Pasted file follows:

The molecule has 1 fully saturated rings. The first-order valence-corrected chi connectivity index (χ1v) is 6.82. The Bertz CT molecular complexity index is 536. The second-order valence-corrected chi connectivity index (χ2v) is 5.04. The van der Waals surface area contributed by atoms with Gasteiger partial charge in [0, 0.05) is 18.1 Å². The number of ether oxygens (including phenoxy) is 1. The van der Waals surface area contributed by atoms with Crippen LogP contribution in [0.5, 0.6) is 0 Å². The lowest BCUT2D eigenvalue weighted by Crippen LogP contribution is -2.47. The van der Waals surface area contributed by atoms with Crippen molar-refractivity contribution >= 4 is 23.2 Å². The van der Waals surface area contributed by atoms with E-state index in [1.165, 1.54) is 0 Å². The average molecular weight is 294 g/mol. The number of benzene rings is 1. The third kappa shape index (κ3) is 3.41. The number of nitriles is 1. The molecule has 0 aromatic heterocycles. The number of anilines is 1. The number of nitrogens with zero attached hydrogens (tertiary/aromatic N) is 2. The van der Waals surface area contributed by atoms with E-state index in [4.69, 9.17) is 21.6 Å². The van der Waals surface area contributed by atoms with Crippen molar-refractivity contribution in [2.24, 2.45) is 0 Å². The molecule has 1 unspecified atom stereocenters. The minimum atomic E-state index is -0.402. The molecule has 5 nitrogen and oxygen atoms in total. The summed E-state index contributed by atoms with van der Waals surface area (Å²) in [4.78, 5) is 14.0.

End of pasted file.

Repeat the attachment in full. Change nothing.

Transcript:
The molecule has 1 fully saturated rings. The first-order valence-corrected chi connectivity index (χ1v) is 6.82. The Bertz CT molecular complexity index is 536. The second-order valence-corrected chi connectivity index (χ2v) is 5.04. The van der Waals surface area contributed by atoms with Gasteiger partial charge in [0, 0.05) is 18.1 Å². The number of ether oxygens (including phenoxy) is 1. The van der Waals surface area contributed by atoms with Crippen LogP contribution in [0.5, 0.6) is 0 Å². The lowest BCUT2D eigenvalue weighted by Crippen LogP contribution is -2.47. The van der Waals surface area contributed by atoms with Crippen molar-refractivity contribution >= 4 is 23.2 Å². The van der Waals surface area contributed by atoms with E-state index in [1.165, 1.54) is 0 Å². The average molecular weight is 294 g/mol. The number of benzene rings is 1. The third kappa shape index (κ3) is 3.41. The number of nitriles is 1. The molecule has 0 aromatic heterocycles. The number of anilines is 1. The number of nitrogens with zero attached hydrogens (tertiary/aromatic N) is 2. The van der Waals surface area contributed by atoms with E-state index in [4.69, 9.17) is 21.6 Å². The van der Waals surface area contributed by atoms with Crippen molar-refractivity contribution in [2.24, 2.45) is 0 Å². The molecule has 1 unspecified atom stereocenters. The minimum atomic E-state index is -0.402. The molecule has 5 nitrogen and oxygen atoms in total. The summed E-state index contributed by atoms with van der Waals surface area (Å²) in [4.78, 5) is 14.0.